What is /etc/hosts?
/etc/hosts is a text file on a computer that maps hostnames to IP addresses. It is used for static name resolution, which is not updated automatically like the Domain Name System (DNS) records.
/etc/hosts are usually the first file checked when resolving a domain name, so it can be used to block websites or redirect users to different websites. The default /etc/hosts look like below:
Adding New Entry in /etc/hosts
You can also use /etc/hosts to resolve domain names that are not in the global DNS, such as local development servers or intranet servers. This can be done by adding entries for those servers in /etc/hosts with their corresponding IP addresses. For example:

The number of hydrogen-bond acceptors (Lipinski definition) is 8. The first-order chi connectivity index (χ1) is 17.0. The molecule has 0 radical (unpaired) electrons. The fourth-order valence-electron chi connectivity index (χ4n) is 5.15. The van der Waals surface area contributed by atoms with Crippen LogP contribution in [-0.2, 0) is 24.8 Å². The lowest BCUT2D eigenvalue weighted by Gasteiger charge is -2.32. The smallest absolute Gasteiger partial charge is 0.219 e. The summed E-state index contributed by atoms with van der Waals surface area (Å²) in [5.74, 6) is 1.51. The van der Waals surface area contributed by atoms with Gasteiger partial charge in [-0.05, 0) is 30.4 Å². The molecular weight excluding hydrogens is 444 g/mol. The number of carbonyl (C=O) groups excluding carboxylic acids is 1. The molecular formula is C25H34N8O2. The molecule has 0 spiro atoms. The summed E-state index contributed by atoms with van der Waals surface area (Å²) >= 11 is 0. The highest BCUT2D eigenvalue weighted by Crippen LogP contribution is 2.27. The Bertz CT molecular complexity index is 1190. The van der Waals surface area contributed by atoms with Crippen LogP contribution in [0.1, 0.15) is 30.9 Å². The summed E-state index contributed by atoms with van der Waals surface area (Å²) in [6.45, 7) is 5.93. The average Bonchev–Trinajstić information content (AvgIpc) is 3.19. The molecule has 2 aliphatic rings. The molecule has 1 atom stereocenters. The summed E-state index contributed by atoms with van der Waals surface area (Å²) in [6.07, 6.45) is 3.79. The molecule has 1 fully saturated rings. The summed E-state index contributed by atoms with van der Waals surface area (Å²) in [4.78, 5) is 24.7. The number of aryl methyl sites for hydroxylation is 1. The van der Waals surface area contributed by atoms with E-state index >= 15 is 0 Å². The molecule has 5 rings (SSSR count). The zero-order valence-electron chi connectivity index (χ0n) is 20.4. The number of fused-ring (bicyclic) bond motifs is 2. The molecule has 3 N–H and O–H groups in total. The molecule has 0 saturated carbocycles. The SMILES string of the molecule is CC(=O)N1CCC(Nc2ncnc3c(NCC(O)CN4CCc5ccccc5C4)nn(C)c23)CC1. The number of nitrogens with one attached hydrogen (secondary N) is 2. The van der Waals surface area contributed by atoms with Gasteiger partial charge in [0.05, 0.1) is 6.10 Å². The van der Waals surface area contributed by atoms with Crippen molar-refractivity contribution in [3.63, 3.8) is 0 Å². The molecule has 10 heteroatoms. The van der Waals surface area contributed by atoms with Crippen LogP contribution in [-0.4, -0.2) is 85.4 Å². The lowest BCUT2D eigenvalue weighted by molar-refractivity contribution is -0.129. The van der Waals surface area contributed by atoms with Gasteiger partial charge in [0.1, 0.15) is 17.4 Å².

- Here demo.example.com is mapped to 192.168.1.210 IP address
- local.example.com is mapped with 127.0.0.1 (localhost).
Blocking Website with /etc/hosts
We can also use this file to prevent access to any domain. That can be helpful for parents to control website access to their loved ones. For example, If someone wants to block all traffic to facebook.com, they can add an entry in /etc/hosts that points facebook.com to 127.0.0.1, which is the loopback address and will not resolve to any actual website.
/etc/hosts is a powerful tool that can be used for various purposes, and it is important to understand how it works to use it effectively.